He was also the plaintiff’s attorney in the case Franklyn v. Auburn  which led to the integration of Auburn University.

Gray did not stop his legal work here, eventually through lawsuits that he filed, all public colleges and universities in Alabama and more than 100 public schools were integrated.

Mr. Gray has not stopped the fight for the equal rights of all Americans. In the years since the Civil Rights Movement, he has used his position as a prominent African-American lawyer as a cause for good. 

In 1970 Gray, along with Thomas Reed, became the first African Americans to be elected to the Alabama state legislature, in 1985 he served as president of the National Bar Association, in 2002 he became the first African-American president of the Alabama Bar Association, and in 2017 he was awarded a Lifetime Service Award from HOPE International (this is a just a snapshot of his lifetime awards and accomplishments).

As an African-American lawyer, Fred Gray has served the people of Alabama with passion and commitment. We are glad to honor him as a hero of Alabama during this Black History Month.

David S. Clark is an Auburn and Opelika, AL attorney who works to help his clients, no matter their creed or color, overcome financial difficulty through bankruptcy. Contact David S. Clark today for a free consultation!

DISCLAIMER: The above blog post is just advice, and you will be better served to call David S. Clark with your bankruptcy questions. This blog contains helpful tips and advice, but is not professional legal advice, and shouldn’t treated as such.

Why Choose a Local Bankruptcy Attorney

By | Attorneys & Lawyers, Bankruptcy Law | No Comments

One way to lower the risk of hiring an attorney who will work for him or herself rather than to help you overcome your financial hardship is to hire a local bankruptcy attorney like David S. Clark.

During financial crisis threats of repossession and collection calls from creditors often seem to come daily. Foreclosure of your home because of the inability to pay back your loan and falling prey to the payday loan cycle can feel like rock bottom for many.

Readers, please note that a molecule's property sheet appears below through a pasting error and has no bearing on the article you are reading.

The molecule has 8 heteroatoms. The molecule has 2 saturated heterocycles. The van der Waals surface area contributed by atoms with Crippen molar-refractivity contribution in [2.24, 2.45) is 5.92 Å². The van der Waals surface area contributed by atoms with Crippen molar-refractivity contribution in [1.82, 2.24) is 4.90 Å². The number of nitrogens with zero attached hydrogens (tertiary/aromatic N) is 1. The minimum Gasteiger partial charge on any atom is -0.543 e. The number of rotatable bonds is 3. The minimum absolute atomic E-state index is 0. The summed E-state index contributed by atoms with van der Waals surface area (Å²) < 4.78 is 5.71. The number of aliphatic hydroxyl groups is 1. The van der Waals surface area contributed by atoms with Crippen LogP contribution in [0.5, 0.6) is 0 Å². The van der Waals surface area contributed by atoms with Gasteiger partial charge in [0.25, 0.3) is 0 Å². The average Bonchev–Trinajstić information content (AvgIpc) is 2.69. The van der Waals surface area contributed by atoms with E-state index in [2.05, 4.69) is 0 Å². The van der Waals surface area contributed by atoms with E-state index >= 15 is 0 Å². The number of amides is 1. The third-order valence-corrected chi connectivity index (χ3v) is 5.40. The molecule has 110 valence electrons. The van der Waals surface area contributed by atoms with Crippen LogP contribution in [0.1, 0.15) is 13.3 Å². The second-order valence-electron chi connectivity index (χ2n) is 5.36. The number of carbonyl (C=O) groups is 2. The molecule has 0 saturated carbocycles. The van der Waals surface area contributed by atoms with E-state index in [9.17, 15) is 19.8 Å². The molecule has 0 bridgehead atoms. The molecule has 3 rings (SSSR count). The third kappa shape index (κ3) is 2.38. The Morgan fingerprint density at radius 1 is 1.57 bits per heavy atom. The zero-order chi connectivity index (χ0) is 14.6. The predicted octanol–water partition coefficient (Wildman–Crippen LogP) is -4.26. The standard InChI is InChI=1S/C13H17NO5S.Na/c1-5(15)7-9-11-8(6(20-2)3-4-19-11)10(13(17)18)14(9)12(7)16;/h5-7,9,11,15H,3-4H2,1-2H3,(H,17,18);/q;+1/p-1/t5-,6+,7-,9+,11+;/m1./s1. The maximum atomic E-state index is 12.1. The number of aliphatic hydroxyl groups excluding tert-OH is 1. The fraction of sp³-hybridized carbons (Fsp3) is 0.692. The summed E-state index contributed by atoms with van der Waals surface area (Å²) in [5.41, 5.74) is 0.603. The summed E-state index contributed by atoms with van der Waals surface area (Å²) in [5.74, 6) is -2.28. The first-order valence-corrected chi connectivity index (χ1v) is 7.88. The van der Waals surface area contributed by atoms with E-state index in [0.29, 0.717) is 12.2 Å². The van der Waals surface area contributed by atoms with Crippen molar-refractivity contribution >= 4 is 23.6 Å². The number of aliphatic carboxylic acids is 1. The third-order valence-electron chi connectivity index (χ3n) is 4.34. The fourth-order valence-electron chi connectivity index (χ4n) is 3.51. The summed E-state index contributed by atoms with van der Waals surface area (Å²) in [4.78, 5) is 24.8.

The scary decision to file for bankruptcy or restructure your debt through debt consolidation may be the best way forward for those who find themselves in such economic turmoil.

Hiring an attorney to help you navigate these muddy waters can be a lifesaver, but hiring the wrong attorney can be more harmful than helpful.

One way to lower the risk of hiring an attorney who will work for him or herself rather than to help you overcome your financial hardship is to hire a local bankruptcy attorney like David S. Clark. Here are a few reasons why:

DISCLAIMER: The following blog post is just advice, and you will be better served to call David S. Clark with your bankruptcy questions. This blog contains helpful tips and advice, but is not professional legal advice, and shouldn’t treated as such.

Need Bankruptcy Help? Call David S. Clark

It’s Easier to Know Local Bankruptcy Attorneys

Lawyers that have central offices across the nation or throughout the state are often located in distant urban centers.

This can make it difficult for them to empathize fully with their clients.

A local attorney, however, is focused on a much more focused area. They live in the same area that you do. Their children go to school with yours. You go to church with them. You see them at the park or at a restaurant downtown.

They are accessible and approachable.

This adds a level of transparency to an attorney because the people that he or she would represent are able to know him or her on a far deeper level than just how many millions of dollars have been won in settlements or how many successful bankruptcy declarations he or she has had.